After the end of war hostilities SPRMW did stop the training. It was only after the dissolvement of the Polish Navy in Great Britain on the 1st of December 1946 that SPMW and SPRMW ended their activities. In the presented period 192 were promoted to officers, including 51 active and 48 officers in the Naval Corps, 14 and 10 (respectively) in the Naval and Technical Corps, 13 in the Technical Corps, 20 in the Commissary group and 36 in the Administration group. In the difficult conditions created by the war, SPMW and SPRMW assured the formation of young commanding staff for the Polish Navy operating from British bases.
Unfortunately, many of the midshipmen and promoted officers of the Polish Navy of that period did not survive to see the Free Poland they were fighting for. 27 of the midshipmen of the SPMW were killed in the years 1939-1945 and 62 of the graduates of the SPMW fell in the battle or were murdered in the years 1939-1956 by the Nazi Germans or the communist Russians. Besides, 45 graduates of the Navy Officers Schools were awarded the War Order of Virtuti Militari (the highest military decoration for heroism and courage in the face of enemy at war).
After WWII – reconstruction in a totalitarian state
After WWII naval training revived once again, under totally new conditions imposed by the communist and Soviet domination. At the beginning in the reconstruction of the Polish Navy there were attempts to refer to the pre-war traditions. The continuation was to be assured by officers returning from prisoner-of-war camps or from the West. However, these officers were soon arrested, tortured and sentenced under fake accusations to long-term prison or death. On 24th of July 1945 Lieutenant Commander Adam Mohuczy (arrested in 1949 by Military Intelligence, sentenced under fake accusations, died in prison in 1953) was appointed to prepare the concepts and curricula for the planned Naval Officers School (OSMW). The recruitment for the three-year-long studies was conducted from the 5th to the 9th of July 1946, mainly among petty officers of the Polish military, including the Navy. The majority of students had a grammar school educational background or the so-called little matura (after four years of the gimnazjum, an equivalent of the junior high). The first year-groups of midshipmen were at the same time most politicized and least prepared for studies.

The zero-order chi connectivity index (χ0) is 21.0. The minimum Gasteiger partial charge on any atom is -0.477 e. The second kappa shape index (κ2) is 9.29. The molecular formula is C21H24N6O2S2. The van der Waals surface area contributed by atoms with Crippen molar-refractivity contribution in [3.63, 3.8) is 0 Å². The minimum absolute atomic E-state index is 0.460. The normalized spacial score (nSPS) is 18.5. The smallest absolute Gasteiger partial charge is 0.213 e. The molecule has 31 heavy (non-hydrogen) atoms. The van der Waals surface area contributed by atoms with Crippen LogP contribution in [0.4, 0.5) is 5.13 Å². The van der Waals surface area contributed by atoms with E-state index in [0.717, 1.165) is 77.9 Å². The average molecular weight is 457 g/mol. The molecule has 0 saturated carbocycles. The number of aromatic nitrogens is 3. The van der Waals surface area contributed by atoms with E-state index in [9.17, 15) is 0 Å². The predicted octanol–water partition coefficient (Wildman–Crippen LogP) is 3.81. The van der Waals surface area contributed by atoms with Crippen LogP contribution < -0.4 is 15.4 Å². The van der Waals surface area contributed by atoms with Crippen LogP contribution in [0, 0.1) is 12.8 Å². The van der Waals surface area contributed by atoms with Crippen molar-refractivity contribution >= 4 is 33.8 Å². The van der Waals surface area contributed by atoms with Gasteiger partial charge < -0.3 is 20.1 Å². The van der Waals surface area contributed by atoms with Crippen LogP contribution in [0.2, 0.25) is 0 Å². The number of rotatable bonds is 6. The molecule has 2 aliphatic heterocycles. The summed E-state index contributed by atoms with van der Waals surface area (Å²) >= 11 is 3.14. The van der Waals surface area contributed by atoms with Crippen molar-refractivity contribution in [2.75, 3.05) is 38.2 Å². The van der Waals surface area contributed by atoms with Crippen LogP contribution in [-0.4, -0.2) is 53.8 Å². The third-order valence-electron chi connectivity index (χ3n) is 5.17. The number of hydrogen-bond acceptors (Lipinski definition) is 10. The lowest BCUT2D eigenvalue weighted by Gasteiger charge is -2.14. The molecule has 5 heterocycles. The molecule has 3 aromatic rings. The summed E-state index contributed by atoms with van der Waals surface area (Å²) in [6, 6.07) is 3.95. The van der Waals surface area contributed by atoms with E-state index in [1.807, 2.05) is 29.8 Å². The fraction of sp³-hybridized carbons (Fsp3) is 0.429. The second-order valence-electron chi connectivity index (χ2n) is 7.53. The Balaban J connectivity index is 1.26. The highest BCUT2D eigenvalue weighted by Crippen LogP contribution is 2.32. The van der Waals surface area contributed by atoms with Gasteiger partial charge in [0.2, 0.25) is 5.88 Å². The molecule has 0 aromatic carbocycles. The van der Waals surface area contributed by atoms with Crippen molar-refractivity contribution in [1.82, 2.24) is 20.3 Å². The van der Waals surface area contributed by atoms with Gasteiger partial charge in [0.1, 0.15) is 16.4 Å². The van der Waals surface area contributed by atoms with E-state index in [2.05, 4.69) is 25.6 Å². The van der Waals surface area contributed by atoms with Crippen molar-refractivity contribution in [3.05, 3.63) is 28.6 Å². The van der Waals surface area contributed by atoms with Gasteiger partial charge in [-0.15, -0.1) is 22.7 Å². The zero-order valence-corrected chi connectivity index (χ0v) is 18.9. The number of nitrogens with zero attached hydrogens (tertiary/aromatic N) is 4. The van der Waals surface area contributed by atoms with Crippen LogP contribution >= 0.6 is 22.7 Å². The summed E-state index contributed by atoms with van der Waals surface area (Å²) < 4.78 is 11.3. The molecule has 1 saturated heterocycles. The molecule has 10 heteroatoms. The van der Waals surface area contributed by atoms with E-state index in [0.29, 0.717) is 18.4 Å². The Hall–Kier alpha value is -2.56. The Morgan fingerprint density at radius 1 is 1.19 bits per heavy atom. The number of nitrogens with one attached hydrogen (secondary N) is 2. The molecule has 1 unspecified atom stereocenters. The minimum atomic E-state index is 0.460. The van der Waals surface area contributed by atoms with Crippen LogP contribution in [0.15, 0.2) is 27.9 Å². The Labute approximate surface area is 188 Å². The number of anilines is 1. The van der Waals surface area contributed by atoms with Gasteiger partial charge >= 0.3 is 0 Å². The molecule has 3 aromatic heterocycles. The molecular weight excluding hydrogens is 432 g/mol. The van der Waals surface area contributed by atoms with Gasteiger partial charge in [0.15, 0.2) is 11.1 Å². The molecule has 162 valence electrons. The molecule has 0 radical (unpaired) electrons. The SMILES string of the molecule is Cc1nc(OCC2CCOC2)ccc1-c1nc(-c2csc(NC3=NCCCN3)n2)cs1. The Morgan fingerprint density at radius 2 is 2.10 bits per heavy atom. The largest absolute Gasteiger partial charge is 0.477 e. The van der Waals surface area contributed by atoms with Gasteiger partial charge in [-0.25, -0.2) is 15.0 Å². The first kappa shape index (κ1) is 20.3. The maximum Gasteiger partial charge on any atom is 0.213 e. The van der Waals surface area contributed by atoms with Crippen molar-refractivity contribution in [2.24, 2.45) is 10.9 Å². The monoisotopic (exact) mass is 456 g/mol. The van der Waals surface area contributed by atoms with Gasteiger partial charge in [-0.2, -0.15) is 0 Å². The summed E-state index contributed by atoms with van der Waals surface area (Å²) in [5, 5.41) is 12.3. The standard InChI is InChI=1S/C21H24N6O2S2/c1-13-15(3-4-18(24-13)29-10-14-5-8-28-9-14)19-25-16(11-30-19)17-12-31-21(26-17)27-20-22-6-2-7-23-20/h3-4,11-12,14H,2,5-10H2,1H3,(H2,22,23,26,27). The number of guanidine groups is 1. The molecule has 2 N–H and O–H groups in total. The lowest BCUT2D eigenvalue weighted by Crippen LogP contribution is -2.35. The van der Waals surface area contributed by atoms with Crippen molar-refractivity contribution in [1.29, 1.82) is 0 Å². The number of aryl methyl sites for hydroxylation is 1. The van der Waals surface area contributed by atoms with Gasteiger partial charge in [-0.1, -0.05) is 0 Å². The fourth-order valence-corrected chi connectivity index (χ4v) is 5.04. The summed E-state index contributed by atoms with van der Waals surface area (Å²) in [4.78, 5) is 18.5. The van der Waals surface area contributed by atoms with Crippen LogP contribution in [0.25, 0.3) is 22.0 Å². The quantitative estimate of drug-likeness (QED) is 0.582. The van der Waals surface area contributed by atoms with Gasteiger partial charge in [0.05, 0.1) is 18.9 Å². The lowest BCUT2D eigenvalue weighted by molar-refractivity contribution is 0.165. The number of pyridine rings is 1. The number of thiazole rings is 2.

In the year 1947/48 the time of studies was prolonged from 3 to 4 years. Since then, the first year of studies was devoted to compensate for the general level of education of the midshipmen on the level of secondary school and to prepare them, after graduating from the OSMW, to undertake studies at Naval Academies of the Soviet Union. The remaining 3 years were devoted to specialized studies. The arrival of Soviet officers at the OSMW marked the beginning of organizational changes which resulted in copying the structure of the School, the didactic process and also the uniforms from equivalent schools existing in the Soviet Union. In the years 1949-1950 some defined centers and schools, depending from Departments or directly from the OSMW Commander's deputies, formed the so-called cycles (by joining similar teaching subjects). Since the beginning of the OSMW (1946) along with the development of existing facilities, acquired experience and reaching the expected level of teaching, the School was engaged into the creation of new specializations for the staff by organizing supplementary courses in naval training on the level of an officers school for petty officers appointed to officer ranks and additional courses for officers graduated from the School, as well as reserve officers training.
Starting from 1948 there were attempts to create a Naval College, assuming that the School would gradually change into a college with the rights of an Academy, which would take over the duties of preparing the high staff for the Polish Navy. On the 11th of June 1955 the OSMW was reorganized into the Naval College (Wyższa Szkoła Marynarki Wojennej, WSMW). The process of changing the OSMW into WSMW took place in several stages from 1955 to 1959. In this period actually two naval schools (OSMW and WSMW) existed. At the beginning in the WSMW midshipmen were taught at four faculties: Navigation, Communication, Naval Weapons, and Technical. These were 4 year military studies of the first degree. In December 1955 in the Technical Department of the WSMW 4,5-year-long MA studies were introduced. On the 7th of October 1956 the school received the name Bohaterów Westerplatte (Heroes of Westerplatte). In 1957 the faculties in WSMW were replaced by two departments: Deck and Technical. The first diploma examinations for the Deck Department of the WSMW took place in 1959, and the first MA examinations at the Technical Department took place in 1961. In 1960 two Commands on the Deck and the Technical Departments were created, which took control of the midshipmen sections. From that moment, the Department of Teaching was in charge of the teaching process, while the Department of Science and Research organized, directed and secured the College's activity in the field of research.